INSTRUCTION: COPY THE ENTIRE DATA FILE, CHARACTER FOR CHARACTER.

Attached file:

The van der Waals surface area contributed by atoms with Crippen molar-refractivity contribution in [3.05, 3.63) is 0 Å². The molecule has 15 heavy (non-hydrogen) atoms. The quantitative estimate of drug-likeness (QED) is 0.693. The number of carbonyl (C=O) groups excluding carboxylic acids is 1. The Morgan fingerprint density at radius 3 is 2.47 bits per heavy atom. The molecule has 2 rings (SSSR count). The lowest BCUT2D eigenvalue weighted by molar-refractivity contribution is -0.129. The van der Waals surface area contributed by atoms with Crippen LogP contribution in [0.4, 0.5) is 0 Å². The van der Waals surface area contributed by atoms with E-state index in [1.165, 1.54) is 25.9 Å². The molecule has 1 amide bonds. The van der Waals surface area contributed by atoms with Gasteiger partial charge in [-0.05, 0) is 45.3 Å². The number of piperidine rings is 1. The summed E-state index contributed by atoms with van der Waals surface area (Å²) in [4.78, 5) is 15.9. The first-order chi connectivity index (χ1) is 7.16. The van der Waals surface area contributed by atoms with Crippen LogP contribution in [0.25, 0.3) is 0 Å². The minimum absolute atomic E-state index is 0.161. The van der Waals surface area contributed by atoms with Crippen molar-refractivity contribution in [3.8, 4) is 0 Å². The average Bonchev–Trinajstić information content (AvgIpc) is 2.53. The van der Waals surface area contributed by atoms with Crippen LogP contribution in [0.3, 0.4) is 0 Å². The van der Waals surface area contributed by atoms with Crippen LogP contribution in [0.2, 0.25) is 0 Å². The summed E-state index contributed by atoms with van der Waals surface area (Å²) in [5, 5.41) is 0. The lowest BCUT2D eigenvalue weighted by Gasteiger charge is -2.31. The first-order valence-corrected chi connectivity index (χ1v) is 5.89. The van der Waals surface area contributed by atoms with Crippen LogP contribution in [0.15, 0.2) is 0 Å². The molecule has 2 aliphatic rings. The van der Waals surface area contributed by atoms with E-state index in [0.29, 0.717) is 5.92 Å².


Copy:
The van der Waals surface area contributed by atoms with Crippen molar-refractivity contribution in [3.05, 3.63) is 0 Å². The molecule has 15 heavy (non-hydrogen) atoms. The quantitative estimate of drug-likeness (QED) is 0.693. The number of carbonyl (C=O) groups excluding carboxylic acids is 1. The Morgan fingerprint density at radius 3 is 2.47 bits per heavy atom. The molecule has 2 rings (SSSR count). The lowest BCUT2D eigenvalue weighted by molar-refractivity contribution is -0.129. The van der Waals surface area contributed by atoms with Crippen LogP contribution in [0.4, 0.5) is 0 Å². The van der Waals surface area contributed by atoms with E-state index in [1.165, 1.54) is 25.9 Å². The molecule has 1 amide bonds. The van der Waals surface area contributed by atoms with Gasteiger partial charge in [-0.05, 0) is 45.3 Å². The number of piperidine rings is 1. The summed E-state index contributed by atoms with van der Waals surface area (Å²) in [4.78, 5) is 15.9. The first-order chi connectivity index (χ1) is 7.16. The van der Waals surface area contributed by atoms with Crippen LogP contribution in [0.25, 0.3) is 0 Å². The minimum absolute atomic E-state index is 0.161. The van der Waals surface area contributed by atoms with Crippen molar-refractivity contribution in [3.8, 4) is 0 Å². The average Bonchev–Trinajstić information content (AvgIpc) is 2.53. The van der Waals surface area contributed by atoms with Crippen LogP contribution in [0.3, 0.4) is 0 Å². The van der Waals surface area contributed by atoms with Crippen LogP contribution in [0.2, 0.25) is 0 Å². The summed E-state index contributed by atoms with van der Waals surface area (Å²) in [5, 5.41) is 0. The lowest BCUT2D eigenvalue weighted by Gasteiger charge is -2.31. The first-order valence-corrected chi connectivity index (χ1v) is 5.89. The van der Waals surface area contributed by atoms with Crippen LogP contribution in [0.15, 0.2) is 0 Å². The molecule has 2 aliphatic rings. The van der Waals surface area contributed by atoms with E-state index in [0.29, 0.717) is 5.92 Å².